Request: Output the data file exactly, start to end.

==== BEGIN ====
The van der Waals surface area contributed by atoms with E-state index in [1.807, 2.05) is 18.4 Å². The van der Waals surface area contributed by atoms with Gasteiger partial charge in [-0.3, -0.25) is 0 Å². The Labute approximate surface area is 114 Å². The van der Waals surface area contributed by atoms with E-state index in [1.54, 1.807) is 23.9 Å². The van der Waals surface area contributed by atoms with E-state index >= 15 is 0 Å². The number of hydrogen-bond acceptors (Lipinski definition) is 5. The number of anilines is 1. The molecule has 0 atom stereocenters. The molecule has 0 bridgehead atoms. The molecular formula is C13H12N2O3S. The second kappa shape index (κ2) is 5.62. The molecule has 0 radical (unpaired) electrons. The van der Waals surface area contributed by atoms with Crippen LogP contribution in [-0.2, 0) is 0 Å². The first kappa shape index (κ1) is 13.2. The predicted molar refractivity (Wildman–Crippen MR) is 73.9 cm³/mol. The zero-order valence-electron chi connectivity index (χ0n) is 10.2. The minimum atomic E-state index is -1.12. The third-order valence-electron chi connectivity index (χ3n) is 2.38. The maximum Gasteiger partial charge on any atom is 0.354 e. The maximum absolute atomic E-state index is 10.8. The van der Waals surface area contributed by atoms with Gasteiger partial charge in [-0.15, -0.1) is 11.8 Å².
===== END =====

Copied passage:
The van der Waals surface area contributed by atoms with E-state index in [1.807, 2.05) is 18.4 Å². The van der Waals surface area contributed by atoms with Gasteiger partial charge in [-0.3, -0.25) is 0 Å². The Labute approximate surface area is 114 Å². The van der Waals surface area contributed by atoms with E-state index in [1.54, 1.807) is 23.9 Å². The van der Waals surface area contributed by atoms with E-state index >= 15 is 0 Å². The number of hydrogen-bond acceptors (Lipinski definition) is 5. The number of anilines is 1. The molecule has 0 atom stereocenters. The molecule has 0 bridgehead atoms. The molecular formula is C13H12N2O3S. The second kappa shape index (κ2) is 5.62. The molecule has 0 radical (unpaired) electrons. The van der Waals surface area contributed by atoms with Crippen LogP contribution in [-0.2, 0) is 0 Å². The first kappa shape index (κ1) is 13.2. The predicted molar refractivity (Wildman–Crippen MR) is 73.9 cm³/mol. The zero-order valence-electron chi connectivity index (χ0n) is 10.2. The minimum atomic E-state index is -1.12. The third-order valence-electron chi connectivity index (χ3n) is 2.38. The maximum Gasteiger partial charge on any atom is 0.354 e. The maximum absolute atomic E-state index is 10.8. The van der Waals surface area contributed by atoms with Gasteiger partial charge in [-0.15, -0.1) is 11.8 Å².